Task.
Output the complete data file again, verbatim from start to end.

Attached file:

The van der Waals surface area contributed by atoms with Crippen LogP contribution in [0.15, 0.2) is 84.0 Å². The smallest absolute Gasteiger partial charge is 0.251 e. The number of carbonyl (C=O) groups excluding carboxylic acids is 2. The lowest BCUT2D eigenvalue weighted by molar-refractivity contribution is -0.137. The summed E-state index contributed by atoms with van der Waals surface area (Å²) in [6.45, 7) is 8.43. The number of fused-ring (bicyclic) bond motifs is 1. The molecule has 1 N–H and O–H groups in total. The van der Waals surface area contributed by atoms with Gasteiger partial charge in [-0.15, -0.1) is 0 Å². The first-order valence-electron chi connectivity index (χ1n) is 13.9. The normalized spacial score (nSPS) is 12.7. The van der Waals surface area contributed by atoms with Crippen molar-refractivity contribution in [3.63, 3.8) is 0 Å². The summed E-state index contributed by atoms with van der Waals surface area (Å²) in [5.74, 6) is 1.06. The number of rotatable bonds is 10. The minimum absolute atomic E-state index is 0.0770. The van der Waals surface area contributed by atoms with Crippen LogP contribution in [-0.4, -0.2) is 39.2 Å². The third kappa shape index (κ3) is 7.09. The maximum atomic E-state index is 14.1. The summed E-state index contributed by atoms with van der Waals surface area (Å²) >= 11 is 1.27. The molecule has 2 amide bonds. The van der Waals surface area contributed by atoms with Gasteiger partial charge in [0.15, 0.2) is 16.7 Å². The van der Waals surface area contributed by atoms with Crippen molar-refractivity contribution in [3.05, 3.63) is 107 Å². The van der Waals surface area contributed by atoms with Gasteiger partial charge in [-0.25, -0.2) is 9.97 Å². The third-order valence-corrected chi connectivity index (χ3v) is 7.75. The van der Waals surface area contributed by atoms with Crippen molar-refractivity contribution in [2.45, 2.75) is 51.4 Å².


The van der Waals surface area contributed by atoms with Crippen LogP contribution in [0.15, 0.2) is 84.0 Å². The smallest absolute Gasteiger partial charge is 0.251 e. The number of carbonyl (C=O) groups excluding carboxylic acids is 2. The lowest BCUT2D eigenvalue weighted by molar-refractivity contribution is -0.137. The summed E-state index contributed by atoms with van der Waals surface area (Å²) in [6.45, 7) is 8.43. The number of fused-ring (bicyclic) bond motifs is 1. The molecule has 1 N–H and O–H groups in total. The van der Waals surface area contributed by atoms with Gasteiger partial charge in [-0.15, -0.1) is 0 Å². The first-order valence-electron chi connectivity index (χ1n) is 13.9. The normalized spacial score (nSPS) is 12.7. The van der Waals surface area contributed by atoms with Crippen molar-refractivity contribution in [3.63, 3.8) is 0 Å². The summed E-state index contributed by atoms with van der Waals surface area (Å²) in [5.74, 6) is 1.06. The number of rotatable bonds is 10. The minimum absolute atomic E-state index is 0.0770. The van der Waals surface area contributed by atoms with Crippen LogP contribution in [-0.4, -0.2) is 39.2 Å². The third kappa shape index (κ3) is 7.09. The maximum atomic E-state index is 14.1. The summed E-state index contributed by atoms with van der Waals surface area (Å²) >= 11 is 1.27. The molecule has 2 amide bonds. The van der Waals surface area contributed by atoms with Gasteiger partial charge in [0.15, 0.2) is 16.7 Å². The van der Waals surface area contributed by atoms with Crippen molar-refractivity contribution in [3.05, 3.63) is 107 Å². The van der Waals surface area contributed by atoms with Gasteiger partial charge in [-0.25, -0.2) is 9.97 Å². The third-order valence-corrected chi connectivity index (χ3v) is 7.75. The van der Waals surface area contributed by atoms with Crippen molar-refractivity contribution in [2.45, 2.75) is 51.4 Å².